You know, when you’re dealing with people as high up as I was dealing, you also have several levels of middlemen that you need to get through in order to get to the decision maker. So I would say that’s probably the most time-consuming aspect of it is just getting past the layers and getting to the decision maker. Because guys that are at that level of stature make pretty quick decisions and they can live with those decisions pretty readily. So once they say yes or no, it’s just moving and acting on that. It’s just getting through the process, getting that yes or no, and getting all the pieces in line which are pretty time consuming.

And a deal cycle for an airplane, it might be, might be two years, especially if there’s a refit being done. Nobody’s going to pay the full price for the aircraft until it’s completely finished. So you’re working these relationships and you’re working these deals for years. And some of the people you become friends with, and some of the people you say I’m never doing a deal with that guy ever again, you know, just because of their behaviors. You know, but at the end of the day, I think it’s, fairly similar to most sales deals being that relationships are the key—maybe a little bit more complicated—but, as long as you have the right team in place, even the most complicated transactions can be fairly simple.

Paul: You know, that aspect you mentioned of just lawyers, bankers, the tax authorities, different regulations at play, all of that complicates things, but that creates an opportunity for you to bring more value. Where you, let’s say have an ultra-high-net-worth individual who says, “Okay, yeah, I want to get a 737, or I want to get an Airbus or a 747, whatever it may be. They want the outcome, and then they rely on their team to help make it happen and partnership with you, to navigate those different complicated features of the deal.

Carter: No, that’s exactly right.

Paul: You know, what’s interesting? In Value-Added Selling, we talk a lot about small wins. I have to believe that when you’re working on a two-year deal, that is highly complex in some ways, do you shrink your time horizon a little bit as the salesperson and say, “Okay, let’s just focus on that next best step.” Let’s get through that and keep inching your way closer to that deal? Is that how you stay focused during these deals?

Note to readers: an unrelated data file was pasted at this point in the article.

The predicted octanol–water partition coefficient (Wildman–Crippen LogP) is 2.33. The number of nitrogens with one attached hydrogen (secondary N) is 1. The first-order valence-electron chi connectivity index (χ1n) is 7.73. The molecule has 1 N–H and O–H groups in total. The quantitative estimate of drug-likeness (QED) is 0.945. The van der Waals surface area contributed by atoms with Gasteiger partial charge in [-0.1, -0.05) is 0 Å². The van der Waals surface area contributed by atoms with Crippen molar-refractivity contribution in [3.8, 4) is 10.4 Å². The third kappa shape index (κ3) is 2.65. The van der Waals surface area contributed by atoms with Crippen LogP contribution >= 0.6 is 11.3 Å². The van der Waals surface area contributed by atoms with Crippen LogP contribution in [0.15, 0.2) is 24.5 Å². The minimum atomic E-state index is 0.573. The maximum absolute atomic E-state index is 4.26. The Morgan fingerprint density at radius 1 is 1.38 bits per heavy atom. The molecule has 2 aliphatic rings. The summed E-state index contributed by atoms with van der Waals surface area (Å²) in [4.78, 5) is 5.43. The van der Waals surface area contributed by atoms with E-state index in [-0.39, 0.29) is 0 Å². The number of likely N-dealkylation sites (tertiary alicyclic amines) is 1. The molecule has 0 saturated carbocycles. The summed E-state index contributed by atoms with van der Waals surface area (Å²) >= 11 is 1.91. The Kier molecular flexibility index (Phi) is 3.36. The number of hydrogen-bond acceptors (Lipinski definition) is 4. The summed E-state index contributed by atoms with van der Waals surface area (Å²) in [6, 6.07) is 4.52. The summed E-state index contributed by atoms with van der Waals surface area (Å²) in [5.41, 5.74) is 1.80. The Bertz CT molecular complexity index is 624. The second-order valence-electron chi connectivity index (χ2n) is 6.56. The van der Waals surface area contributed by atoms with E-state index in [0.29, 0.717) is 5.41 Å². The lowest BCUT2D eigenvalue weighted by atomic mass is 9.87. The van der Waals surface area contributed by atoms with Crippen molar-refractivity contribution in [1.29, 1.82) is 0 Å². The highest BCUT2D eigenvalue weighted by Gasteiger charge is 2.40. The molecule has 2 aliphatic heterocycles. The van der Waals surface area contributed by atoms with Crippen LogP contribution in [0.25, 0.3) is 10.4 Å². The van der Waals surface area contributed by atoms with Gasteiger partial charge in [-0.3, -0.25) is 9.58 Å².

Carter: You know, it’s not the most technologically advanced way to do it, but I literally sit down and I write, or I type out a list. It’s a checklist of everything that needs to be done in order for the deal to close. And I just go through and I start checking it off. And as more I see things checked off, I know the closer I’m getting, you know, to the deal being done. And I write down everything, even something as minute as arranging the casualty insurance for the aircraft, which is fairly simple—it’s a phone call to Willis, who we use for our insurance needs.

But, you know, even writing that down and making sure that paperwork’s lined up all the way up to signing the closing document and transferring the deed and signing the mortgage for the aircraft, all that stuff. I just write a list and I work the list. And once the list is complete, the deal’s done.

Paul: Awesome. I love it. I’d be remiss not to ask. It sounds like you’ve met with a lot of the big players very early on in your career. You got to know the industry in that way. I’m sure you’ve had some great mentors throughout your career in this. Was there some sales advice or just business advice in general that you received early on in your career that you’ve stuck with that have really been helpful for you?

Carter: You know, I have had a lot of really talented and qualified and, just, bright mentors. I would say the best one being my father. He is always giving me just the absolute best advice. His wasn’t really sales oriented, it was more just kind of deal oriented. I would say the best sales advice that I ever got was from, actually, from a lawyer that I was working with at a firm in London. And you know, what he said was, “You know, it doesn’t matter how deep into the weeds you think something is,” he said, “a deal can turn on a dime one way or another. So just keep the faith. And if you have the faith and if you have the right tools in place, you can get to the finish line. It doesn’t matter how far away it seems, but you can get there so keep the faith and keep working the process.”